Contemporary Multi-load Technique

© Copyright 2003 Margot A. Clark, Inc

This technique is a form of strokework loosely based on the traditional painting style used by the master craftsmen from the thirteenth to eighteenth centuries in Europe, where it was primarily used to decorate furniture.

Multi-loading, simply put, means that you are stacking colors on top or below one another on a flattened round brush rather than placing them side by side on a flat brush. I generally work with three to five colors in a brush load using my Margot's Miracle Brush. When the stroke is executed properly, you see a subtle blending of all the colors ranging usually from light (say the outer edges of a petal) to dark (the end of the petal towards the calyx). When I complete my painting with the round brush, I then go back evaluate it and sometimes go back in and add additional floated shading for more depth, with an angular shader and maybe some linework with a script liner if I think it is necessary. Sometimes it is not necessary and you have completed the whole painting with just the one brush. What makes my version of multi-load different is I have designed my flowers to be more contemporary and realistic looking, the colors are lighter and softer and with the addition of the floated color creating more depth to the overall painting. I rarely antique my paintings, preferring instead to add layers of glazing which gives them a lighter feel, also. I now use only three strokes, "press, lift and cut", "dribble, catch and pull" and "chisel, pull chisel" in my technique.

The following terms are used throughout my instructions and all my packets and books have a stroke worksheet and terms page in them for reference. This technique uses just your wrist and fingers as opposed to your whole arm. Your forearm rests on the surface or painting table.

Fully load - With the tip of the dampened brush, pull color out onto the palette. Load in the pulled out color by pressing the bristles against the palette forming a "side' and pushing color inside the bristles. Turn the brush over and load the other "side." You should be able to see both wet paint and brush hairs. Can't see the brush hairs? You have too much paint. Brush doesn't look wet - not enough paint.

Press, lift and cut stroke - "Press" the bristles open by exerting gentle pressure on the bristles that are placed at an angle (as opposed to straight across), pull in just slightly from the right or left, "lift" the bristles at the ferrule end of the brush up off the surface with just your fingers and wrist and "cut" in the end of the stroke on the chisel edge that was formed when you pressed the bristles open, all in one continuous motion facing the light side of the brush to the light source. Since I mostly paint flowers with this method I am always cutting in towards the calyx in a flower or in towards the center vein line in a leaf.

Pick up - Go to the opposite side of the paint puddle, touch the light side of the brush down to the paint and then pull and lift the brush up towards yourself leaving a blob of color that extends about halfway down the bristles.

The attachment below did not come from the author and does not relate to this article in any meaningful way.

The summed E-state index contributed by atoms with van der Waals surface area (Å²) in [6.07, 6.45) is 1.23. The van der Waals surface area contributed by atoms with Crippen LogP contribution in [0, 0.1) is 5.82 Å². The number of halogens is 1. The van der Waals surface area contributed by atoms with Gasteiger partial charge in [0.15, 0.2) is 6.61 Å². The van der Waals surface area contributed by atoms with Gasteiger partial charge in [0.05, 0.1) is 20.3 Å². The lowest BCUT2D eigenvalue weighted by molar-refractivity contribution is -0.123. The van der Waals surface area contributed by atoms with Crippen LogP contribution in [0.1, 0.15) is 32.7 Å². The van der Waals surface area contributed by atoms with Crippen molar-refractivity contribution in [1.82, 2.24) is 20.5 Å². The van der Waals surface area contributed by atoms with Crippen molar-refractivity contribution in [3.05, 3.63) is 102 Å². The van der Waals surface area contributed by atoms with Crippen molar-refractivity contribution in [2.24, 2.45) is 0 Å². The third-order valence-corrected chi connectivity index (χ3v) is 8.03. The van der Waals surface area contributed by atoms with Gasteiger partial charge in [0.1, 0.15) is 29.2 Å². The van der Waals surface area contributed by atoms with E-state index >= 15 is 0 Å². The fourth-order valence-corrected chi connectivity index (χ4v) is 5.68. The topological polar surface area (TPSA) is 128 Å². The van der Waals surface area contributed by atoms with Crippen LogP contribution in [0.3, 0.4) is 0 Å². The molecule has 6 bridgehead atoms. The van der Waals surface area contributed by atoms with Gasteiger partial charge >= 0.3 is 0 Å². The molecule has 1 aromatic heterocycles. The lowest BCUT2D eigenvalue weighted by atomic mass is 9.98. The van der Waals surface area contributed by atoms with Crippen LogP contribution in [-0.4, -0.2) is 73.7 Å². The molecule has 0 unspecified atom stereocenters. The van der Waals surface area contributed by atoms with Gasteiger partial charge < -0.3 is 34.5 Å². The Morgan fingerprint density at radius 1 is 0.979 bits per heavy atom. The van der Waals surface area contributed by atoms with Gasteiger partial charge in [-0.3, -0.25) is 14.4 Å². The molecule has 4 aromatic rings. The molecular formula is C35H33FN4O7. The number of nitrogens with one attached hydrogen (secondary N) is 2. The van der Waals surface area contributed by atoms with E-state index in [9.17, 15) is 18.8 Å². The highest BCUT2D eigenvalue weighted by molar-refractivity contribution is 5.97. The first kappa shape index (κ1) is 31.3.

Dribble, catch and pull stroke - Load brush in specified color/colors, "pick up" another color and push the "picked up" color towards the outer edge of the petal, leaving little blobs of paint behind with each push. The brush is held more horizontally to the surface so you can push with the side of the tip of the brush with the "picked up" color. After the "dribble", set the flattened brush down just below the "dribble" (light side facing up) and press open the bristles slightly. Gently shove the bristles backwards into the "dribble", "catch" the dribbled color with just the end of the bristles and "pull" down to the calyx or stem creating a blended stroke. This stroke is seen as the highlight along the edges of petals and leaves.

Pull through - This is just a smear of color that covers the whole side of the brush and is usually done on top of another color. Pull a little color away from the puddle and then "pull through" that color to place just a smear of color on the brush while gently pressing against the palette to slightly blend the two colors.

Chisel edge - When the brush is flattened against the palette creating a "side", the hairs form a flat "chisel edge". This is used to "cut" in thin lines and when ending strokes. The brush is flattened against the palette periodically to keep its edge.

Chisel, pull, chisel stroke - Create the "chisel edge" while loading, begin on the chisel edge, pull across on the flattened side of the brush and end up back on the chisel edge.

I call this method of painting "controlled freedom." After you learn how to control the brush and learn the flower construction, you have the freedom to paint them anywhere, on anything, anytime you choose. All my patterns are just guides. I rarely paint the flowers exactly the same way twice myself, so don't expect that all yours will be the same! Practice painting the flowers until you only need a general outline and you will find yourself developing your own style of multi-load. Great! That's my goal for you!

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